Lydia In Pride And Prejudice Analysis

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It is important for a young woman, especially one of Lydia's uncertain future, to marry decently; in the Bennet household, marriage is held as the uttermost goal by the lady of the house, if not her husband. And Mr. Bennet, if he has any true qualms about Lydia's behavior, does nothing to stop it. When Elizabeth confronts him later in the novel about his cultivation of Lydia's alleged frivolity by allowing her to go to Brighton, Mr. Bennet brushes her concerns off by saying, "Lydia will never be easy till she has exposed herself in some public place or other" (Austen 158). Elizabeth continues to protest his decision, arguing that her own respectability will be negatively affected by Lydia's conduct. Mr. Bennet only says that wherever she and …show more content…
Lydia is, if nothing else, a product of her father's opinions; because he offers his opinions disguised as statements of fact, readers are inclined to take them as such, forming their own judgments of Lydia based on his.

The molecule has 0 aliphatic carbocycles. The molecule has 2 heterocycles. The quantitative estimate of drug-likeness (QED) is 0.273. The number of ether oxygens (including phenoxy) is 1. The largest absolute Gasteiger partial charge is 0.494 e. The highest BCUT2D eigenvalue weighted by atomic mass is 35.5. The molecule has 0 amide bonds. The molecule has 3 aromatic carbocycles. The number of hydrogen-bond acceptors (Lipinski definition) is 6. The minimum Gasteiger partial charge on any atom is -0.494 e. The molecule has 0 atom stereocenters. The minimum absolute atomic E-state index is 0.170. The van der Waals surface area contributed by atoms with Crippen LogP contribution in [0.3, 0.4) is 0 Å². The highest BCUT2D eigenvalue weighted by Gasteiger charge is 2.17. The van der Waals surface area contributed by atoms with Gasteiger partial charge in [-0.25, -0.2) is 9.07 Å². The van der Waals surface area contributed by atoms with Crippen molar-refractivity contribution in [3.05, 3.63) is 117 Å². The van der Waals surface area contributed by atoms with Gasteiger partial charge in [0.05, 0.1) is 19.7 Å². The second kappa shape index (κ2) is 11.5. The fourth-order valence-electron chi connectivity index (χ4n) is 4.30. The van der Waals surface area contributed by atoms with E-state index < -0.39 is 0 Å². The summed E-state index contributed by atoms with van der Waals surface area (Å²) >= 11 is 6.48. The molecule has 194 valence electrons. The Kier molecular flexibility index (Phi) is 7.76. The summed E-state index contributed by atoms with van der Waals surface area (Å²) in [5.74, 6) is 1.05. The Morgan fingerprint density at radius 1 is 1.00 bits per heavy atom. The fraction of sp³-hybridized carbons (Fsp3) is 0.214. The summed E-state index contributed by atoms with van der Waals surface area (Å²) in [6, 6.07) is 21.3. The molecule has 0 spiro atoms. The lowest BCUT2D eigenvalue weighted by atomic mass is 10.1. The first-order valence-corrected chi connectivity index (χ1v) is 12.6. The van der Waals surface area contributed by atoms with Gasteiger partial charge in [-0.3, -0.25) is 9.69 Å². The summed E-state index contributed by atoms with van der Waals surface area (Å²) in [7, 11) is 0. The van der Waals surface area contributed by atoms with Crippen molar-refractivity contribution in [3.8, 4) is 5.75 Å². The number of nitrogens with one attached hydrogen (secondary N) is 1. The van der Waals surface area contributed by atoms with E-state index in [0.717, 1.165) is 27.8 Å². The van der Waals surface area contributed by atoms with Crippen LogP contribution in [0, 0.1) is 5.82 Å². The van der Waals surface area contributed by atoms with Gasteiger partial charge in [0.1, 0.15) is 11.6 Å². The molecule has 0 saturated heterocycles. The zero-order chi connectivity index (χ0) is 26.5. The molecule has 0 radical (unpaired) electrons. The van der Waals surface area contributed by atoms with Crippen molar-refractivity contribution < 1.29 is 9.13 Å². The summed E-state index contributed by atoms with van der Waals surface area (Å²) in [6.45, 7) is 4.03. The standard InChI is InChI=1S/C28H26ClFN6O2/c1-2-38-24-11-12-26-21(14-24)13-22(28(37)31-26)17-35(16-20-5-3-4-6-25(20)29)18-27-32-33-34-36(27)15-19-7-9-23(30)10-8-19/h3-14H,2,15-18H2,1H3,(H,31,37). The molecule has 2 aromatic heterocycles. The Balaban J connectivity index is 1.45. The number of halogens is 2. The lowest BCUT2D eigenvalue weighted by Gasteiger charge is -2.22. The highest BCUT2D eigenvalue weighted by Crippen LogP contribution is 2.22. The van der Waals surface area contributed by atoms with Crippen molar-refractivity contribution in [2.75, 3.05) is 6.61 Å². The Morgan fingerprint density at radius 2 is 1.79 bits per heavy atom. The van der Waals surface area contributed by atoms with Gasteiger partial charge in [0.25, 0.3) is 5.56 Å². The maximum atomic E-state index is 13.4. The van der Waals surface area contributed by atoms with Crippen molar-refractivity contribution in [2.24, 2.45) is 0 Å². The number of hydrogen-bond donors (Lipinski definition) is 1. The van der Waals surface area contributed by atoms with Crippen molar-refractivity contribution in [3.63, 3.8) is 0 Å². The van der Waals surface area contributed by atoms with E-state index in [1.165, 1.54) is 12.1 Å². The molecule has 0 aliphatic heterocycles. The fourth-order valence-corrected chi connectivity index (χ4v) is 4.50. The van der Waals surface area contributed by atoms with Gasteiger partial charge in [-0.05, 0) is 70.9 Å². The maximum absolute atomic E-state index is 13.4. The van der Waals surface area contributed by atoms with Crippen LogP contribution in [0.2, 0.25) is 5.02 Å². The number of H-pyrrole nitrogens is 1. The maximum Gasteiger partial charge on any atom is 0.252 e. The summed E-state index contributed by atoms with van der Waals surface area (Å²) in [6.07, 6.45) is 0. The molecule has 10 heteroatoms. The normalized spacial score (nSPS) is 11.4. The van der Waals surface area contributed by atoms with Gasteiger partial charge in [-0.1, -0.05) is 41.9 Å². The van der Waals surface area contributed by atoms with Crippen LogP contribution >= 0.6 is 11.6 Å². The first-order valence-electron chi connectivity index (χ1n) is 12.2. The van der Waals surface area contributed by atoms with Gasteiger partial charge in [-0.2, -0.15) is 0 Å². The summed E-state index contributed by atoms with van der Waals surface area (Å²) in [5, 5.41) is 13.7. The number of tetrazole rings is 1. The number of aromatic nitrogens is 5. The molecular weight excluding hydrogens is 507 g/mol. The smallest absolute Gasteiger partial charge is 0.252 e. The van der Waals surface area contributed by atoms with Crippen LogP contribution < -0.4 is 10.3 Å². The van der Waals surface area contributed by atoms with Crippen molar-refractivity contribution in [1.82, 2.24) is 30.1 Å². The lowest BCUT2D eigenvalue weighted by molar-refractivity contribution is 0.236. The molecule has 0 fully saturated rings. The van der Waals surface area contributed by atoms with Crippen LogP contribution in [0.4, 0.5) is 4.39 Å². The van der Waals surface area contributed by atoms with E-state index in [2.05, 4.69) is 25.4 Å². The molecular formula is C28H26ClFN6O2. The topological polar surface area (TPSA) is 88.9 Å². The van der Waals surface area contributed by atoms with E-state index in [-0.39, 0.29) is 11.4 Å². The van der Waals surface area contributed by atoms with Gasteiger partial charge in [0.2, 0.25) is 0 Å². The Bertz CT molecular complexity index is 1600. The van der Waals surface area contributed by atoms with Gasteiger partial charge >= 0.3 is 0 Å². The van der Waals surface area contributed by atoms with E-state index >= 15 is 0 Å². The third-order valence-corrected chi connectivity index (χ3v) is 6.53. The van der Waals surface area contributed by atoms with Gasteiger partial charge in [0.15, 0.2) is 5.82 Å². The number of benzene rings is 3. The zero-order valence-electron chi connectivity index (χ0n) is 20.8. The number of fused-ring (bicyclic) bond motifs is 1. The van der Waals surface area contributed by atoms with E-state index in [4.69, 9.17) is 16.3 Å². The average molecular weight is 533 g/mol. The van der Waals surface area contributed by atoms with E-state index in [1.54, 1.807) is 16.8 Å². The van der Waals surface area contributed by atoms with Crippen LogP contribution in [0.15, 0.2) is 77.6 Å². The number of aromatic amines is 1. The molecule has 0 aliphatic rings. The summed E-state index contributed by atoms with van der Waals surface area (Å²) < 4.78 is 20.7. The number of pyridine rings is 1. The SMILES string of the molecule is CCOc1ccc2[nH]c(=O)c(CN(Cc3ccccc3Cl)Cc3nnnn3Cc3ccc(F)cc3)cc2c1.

If Mr. Bennet sets Lydia up to fail, it is Elizabeth who cements her status as the careless, imprudent Bennet sister. Elizabeth's power over the narrative in Pride and Prejudice is unmatched; she captures readers' hearts, and the story is told mainly through her eyes. It is her condemnation of Lydia's behavior that settles the matter. In Elizabeth's eyes, Lydia is wrong; therefore, Lydia must be wrong. From where does Elizabeth derive her opinion of Lydia? At the beginning of the novel, Elizabeth has very little to say about
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She illustrates complex social dynamics within Pride and Prejudice, as well as how characters' opinions can both shape the attitude of other characters, as well as the attitude of the audience itself. Lydia is a product of her culture's insistence that a woman needs to get married, of her mother's obsession with marrying well, her father's constant condemnation of her character, and her sister's easily swayed judgments. Her character is shaped because the opinions of Mr. Bennet and Mr. Darcy are taken as fact, and because Elizabeth Bennet, beloved and believed by readers, trusts those

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